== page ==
The books that make up this list all have unconventional formats, combining great story-telling with eye-catching visuals or mind-engaging tactics, such as pictures formed by the text, explosions of font to draw your eye, sections of text you need to re-orient the book in order to read, pages styled as different types of documents, or a narrative you can read through multiple different ways. Although some of these books are available in electronic forms, we suggest reading the hard copies for the full formatting effect! Curated by Tabor Millien.
House of Leaves by Mark Z. Danielewski
This haunting is chronicled through footnotes, long asides, words in the margin, whole pages with a single word or maybe a sentence written sideways, and then pages with ink filling all the available space.
A young family moves into a small home on Ash Tree Lane where they discover something is terribly wrong: their house is bigger on the inside than it is on the outside. Of course, neither Pulitzer Prize-winning photojournalist Will Navidson nor his companion Karen Green was prepared to face the consequences of that impossibility, until the day their two little children wandered off and their voices eerily began to return another story — of creature darkness, of an ever-growing abyss behind a closet door, and of that unholy growl which soon enough would tear through their walls and consume all their dreams.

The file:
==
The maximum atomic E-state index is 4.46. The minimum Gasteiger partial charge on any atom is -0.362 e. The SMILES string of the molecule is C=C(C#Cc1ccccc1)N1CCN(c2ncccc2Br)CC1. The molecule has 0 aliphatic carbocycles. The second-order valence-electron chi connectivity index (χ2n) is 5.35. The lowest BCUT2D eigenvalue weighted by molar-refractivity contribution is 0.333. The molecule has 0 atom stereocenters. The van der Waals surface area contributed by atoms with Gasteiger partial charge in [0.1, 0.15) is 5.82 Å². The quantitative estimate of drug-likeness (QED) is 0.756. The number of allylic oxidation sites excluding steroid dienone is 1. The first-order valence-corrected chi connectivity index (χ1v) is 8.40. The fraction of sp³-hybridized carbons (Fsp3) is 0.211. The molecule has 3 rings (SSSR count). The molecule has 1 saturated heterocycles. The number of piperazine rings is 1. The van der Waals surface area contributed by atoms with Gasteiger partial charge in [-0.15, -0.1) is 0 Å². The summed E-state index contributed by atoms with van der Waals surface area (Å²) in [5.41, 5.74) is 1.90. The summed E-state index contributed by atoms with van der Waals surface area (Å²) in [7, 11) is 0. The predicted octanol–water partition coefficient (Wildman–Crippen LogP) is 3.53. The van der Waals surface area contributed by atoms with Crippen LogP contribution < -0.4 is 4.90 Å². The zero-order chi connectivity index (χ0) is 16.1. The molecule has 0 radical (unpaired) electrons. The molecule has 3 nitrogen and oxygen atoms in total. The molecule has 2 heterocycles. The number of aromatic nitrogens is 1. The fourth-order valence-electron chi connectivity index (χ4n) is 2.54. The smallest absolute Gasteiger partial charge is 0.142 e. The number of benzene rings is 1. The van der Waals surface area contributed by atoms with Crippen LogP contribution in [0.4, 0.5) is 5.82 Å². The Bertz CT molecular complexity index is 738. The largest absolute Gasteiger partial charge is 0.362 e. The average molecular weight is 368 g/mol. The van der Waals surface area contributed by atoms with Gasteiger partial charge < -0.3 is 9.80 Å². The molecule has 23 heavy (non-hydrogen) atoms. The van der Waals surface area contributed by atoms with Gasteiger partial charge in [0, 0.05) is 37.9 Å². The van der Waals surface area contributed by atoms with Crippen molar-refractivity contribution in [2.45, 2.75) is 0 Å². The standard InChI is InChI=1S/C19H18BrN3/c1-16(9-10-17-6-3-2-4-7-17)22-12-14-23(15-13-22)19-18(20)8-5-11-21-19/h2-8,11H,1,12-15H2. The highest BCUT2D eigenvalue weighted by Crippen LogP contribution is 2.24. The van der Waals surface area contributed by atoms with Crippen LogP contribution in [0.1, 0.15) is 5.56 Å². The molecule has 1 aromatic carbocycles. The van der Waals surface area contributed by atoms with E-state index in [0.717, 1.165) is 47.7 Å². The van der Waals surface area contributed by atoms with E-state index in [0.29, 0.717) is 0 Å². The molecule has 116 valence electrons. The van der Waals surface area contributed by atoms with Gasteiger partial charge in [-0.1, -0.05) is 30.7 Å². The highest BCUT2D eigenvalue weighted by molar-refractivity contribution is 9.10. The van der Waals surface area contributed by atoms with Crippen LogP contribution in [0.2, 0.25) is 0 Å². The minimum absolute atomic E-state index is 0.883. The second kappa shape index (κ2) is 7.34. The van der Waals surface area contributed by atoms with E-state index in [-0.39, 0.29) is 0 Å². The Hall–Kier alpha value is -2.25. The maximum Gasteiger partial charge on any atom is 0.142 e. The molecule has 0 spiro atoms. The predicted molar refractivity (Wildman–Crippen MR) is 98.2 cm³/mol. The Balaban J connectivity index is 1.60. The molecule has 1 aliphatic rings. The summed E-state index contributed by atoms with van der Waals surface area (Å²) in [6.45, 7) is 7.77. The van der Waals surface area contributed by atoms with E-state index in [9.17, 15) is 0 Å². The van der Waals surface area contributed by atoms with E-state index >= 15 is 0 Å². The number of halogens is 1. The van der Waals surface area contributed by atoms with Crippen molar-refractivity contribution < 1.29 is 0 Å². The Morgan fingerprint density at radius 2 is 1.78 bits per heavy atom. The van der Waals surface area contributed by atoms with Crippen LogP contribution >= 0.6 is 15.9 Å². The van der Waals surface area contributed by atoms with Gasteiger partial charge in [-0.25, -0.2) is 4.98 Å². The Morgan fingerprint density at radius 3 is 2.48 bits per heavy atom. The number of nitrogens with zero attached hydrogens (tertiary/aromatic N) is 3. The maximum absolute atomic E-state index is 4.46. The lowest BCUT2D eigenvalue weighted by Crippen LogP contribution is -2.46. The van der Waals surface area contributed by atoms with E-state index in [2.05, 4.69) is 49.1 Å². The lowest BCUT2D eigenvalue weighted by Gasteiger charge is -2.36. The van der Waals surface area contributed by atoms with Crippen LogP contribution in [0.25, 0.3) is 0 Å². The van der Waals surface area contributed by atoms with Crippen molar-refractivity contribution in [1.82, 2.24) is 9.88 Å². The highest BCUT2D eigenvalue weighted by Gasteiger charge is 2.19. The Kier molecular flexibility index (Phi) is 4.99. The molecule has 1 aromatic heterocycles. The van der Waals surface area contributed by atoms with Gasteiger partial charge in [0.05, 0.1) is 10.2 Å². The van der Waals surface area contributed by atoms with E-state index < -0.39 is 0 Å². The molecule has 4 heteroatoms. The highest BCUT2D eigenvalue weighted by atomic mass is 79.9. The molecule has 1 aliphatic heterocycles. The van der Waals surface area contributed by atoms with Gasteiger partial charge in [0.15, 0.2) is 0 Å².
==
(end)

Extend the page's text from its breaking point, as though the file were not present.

theMystery.doc by Matthew McIntosh
Rooted in the western United States in the decade post-9/11, theMystery.doc follows a young writer and his wife as he attempts to write his second book, a national epic he hopes will last forever, and as he searches for a form that will express the world as it has become, revealing the interconnectedness of all our lives. Pop-up ads, internet search results, spam, lines of code, frames of film and television mix with canonical works of literature, alchemical manuscripts, transcripts of personal conversations, and the story of a man who wakes up one morning not knowing who he is, a blank document called themystery.doc newly appeared on his computer. Part love story, part prose poem, part documentary, part existential whodunit, part future-fiction, part Bildungsroman, part memoir, theMystery.doc is about the quest to find something lasting in a world where everything is in danger of slipping away. Love, loss, birth, death, technology, terrorism and the American Dream come together to form a great symphonic work that dazzles in both its structure and in its deep emotional resonance.
Eric Sanderson wakes up one day with no idea who or where he is. A note instructs him to call a Dr. Randle, who informs him that he is undergoing yet another episode of memory loss and that for the last two years—since the tragic death of his great love, Clio, while vacationing in Greece—he’s been suffering from an acute dissociative disorder. But there may be more to the story, or it may be a different story altogether. As Eric Sanderson begins to examine letters and papers left behind by “the first Eric Sanderson” and the staggering tale they seem to contain, he and the reader embark on a quest to recover the truth and to escape the predatory forces that threaten to devour him. Moving with the pace and momentum of a superb thriller, exploring ideas about language and information as well as identity, The Raw Shark Texts is ultimately a novel about the magnitude of love and the devastating effect of losing that love.